Alzheimer’s disease is the most common form of dementia. It is a progressive brain disease that destroys an individual’s memory, the ability to learn and make decisions, even basic communication and the performance of daily activities.
As the disease gradually progresses, the individual may experience changes in behavior and personality, increased anxiety or agitation, even delusions. Alzheimer’s disease is fatal, and is the seventh leading cause of death in the U.S.
Nearly 5.5 million people in the U.S. have been diagnosed with Alzheimer’s. One out of every eight individuals over the age of 65 has Alzheimer’s, and one out of every two individuals over the age of 85 have the disease. As the baby-boomer generation ages, Alzheimer’s diagnosis rates are expected to skyrocket.
Research has now proven a link between diabetes and Alzheimer’s. When blood sugar is too high, as occurs in uncontrolled diabetes, the extra sugar causes damage to nerves and organs as blood circulates throughout the body.
In addition, the reduced levels of insulin in a diabetic’s brain can directly stimulate cognitive decline and the potential development of Alzheimer’s. A diabetic’s insulin resistance prevents effective flow of glucose for brain cells to use as fuel. Damage to blood vessels in the brain, along with the inflammation caused by high blood sugar, can also encourage the development of Alzheimer’s.
All that being said, there are ways that diabetics can help protect themselves against the development of Alzheimer’s. A recent study found that people who engaged in moderate physical activity (like a brisk walk) for at least 68 minutes a day, experienced better glucose metabolism.
This is especially important for diabetics, because there is already a buildup of excess glucose in the bloodstream. This physical activity helps to clear the glucose from the bloodstream, and from the brain. This reduces risk for the development of Alzheimer’s.
This type of moderate-intensity exercise actually boosts neurological function, for diabetics and non-diabetics alike. Exercise can help keep the brain sharp, and prevent cognitive decline as we age. Research has also shown that it’s never too soon (or too late) to begin. The sooner you start, and the longer you stick with it, the more benefit you’re likely to experience.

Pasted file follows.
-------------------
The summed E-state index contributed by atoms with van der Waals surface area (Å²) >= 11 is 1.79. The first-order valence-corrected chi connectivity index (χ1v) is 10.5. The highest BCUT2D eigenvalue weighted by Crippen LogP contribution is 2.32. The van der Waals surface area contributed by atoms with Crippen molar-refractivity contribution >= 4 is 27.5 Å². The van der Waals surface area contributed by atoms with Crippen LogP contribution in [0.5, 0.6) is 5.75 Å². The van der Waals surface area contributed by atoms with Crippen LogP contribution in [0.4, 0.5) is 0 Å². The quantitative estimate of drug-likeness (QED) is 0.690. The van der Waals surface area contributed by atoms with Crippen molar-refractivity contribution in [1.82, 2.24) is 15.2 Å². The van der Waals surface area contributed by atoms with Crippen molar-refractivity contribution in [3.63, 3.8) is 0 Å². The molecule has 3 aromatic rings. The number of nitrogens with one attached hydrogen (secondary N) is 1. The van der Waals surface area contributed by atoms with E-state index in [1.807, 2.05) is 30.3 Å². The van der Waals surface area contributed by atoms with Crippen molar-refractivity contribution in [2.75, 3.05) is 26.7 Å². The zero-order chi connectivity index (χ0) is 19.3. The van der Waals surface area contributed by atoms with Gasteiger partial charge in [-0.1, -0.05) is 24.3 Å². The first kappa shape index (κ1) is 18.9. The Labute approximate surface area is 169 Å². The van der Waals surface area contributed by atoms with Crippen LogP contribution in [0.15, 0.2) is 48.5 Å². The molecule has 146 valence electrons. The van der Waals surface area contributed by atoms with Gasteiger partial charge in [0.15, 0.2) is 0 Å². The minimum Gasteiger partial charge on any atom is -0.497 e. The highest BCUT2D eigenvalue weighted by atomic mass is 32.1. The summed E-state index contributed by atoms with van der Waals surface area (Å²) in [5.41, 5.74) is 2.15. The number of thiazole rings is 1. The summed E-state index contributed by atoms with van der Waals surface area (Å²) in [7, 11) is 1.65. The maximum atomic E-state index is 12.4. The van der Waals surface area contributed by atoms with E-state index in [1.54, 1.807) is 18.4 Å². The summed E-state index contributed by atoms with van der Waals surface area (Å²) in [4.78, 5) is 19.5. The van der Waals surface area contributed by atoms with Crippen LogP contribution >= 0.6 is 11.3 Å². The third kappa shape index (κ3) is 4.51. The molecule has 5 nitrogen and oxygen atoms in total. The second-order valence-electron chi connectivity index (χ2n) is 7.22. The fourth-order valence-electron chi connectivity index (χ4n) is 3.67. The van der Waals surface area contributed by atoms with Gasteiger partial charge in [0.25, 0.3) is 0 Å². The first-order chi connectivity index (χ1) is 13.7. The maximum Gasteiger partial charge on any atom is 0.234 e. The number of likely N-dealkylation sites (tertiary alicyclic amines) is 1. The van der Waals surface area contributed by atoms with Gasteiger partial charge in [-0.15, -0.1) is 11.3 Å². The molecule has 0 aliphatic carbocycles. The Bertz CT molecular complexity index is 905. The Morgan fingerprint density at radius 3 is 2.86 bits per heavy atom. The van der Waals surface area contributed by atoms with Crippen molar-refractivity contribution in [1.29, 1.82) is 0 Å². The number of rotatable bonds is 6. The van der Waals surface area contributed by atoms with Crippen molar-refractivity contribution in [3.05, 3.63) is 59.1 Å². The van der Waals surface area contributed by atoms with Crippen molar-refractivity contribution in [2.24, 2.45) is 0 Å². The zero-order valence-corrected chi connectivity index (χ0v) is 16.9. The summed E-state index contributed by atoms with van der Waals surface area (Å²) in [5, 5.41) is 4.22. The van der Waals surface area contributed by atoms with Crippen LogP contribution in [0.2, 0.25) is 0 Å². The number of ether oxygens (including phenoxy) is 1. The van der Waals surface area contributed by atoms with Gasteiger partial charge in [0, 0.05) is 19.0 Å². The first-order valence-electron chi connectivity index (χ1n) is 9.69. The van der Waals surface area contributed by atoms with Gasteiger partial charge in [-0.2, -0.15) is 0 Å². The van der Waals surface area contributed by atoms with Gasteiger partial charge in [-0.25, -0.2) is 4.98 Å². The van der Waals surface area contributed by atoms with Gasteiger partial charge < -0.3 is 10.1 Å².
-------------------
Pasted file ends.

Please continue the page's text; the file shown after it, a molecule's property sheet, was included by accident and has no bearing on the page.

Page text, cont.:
In addition to exercise, be sure to track your blood sugar levels. The link between insulin resistance and declining cognition is present long before the first severe symptom is experienced, and frequently even before the diagnosis of diabetes.
Controlling your sugar levels will have a huge impact on decreasing your risk for Alzheimer’s. When blood sugar is regulated there will be more insulin available for the brain to use, more fuel for the brain cells, and less inflammation in the blood vessels and brain tissue.
Everyone has lapses in memory now and again. Can’t remember where you parked your car, or where you left your keys? Brief moments of forgetfulness are not likely to be a sign of Alzheimer’s, but as we age, we must keep tabs on our cognition.
By maintaining an awareness of your thinking and memory skills, you can better document any decline. Speak with close family or friends and ask them to monitor any changes in your cognition; they may notice something you don’t.
Be sure to speak with your physician regarding your blood sugar levels, and your risk for Alzheimer’s disease. Ask about additional ways to protect your brain and your body. Working with your healthcare team is essential in achieving and maintaining great health.
Alzheimer’s is becoming more and more common, and it needs to be a topic of discussion, especially for those with high blood sugar.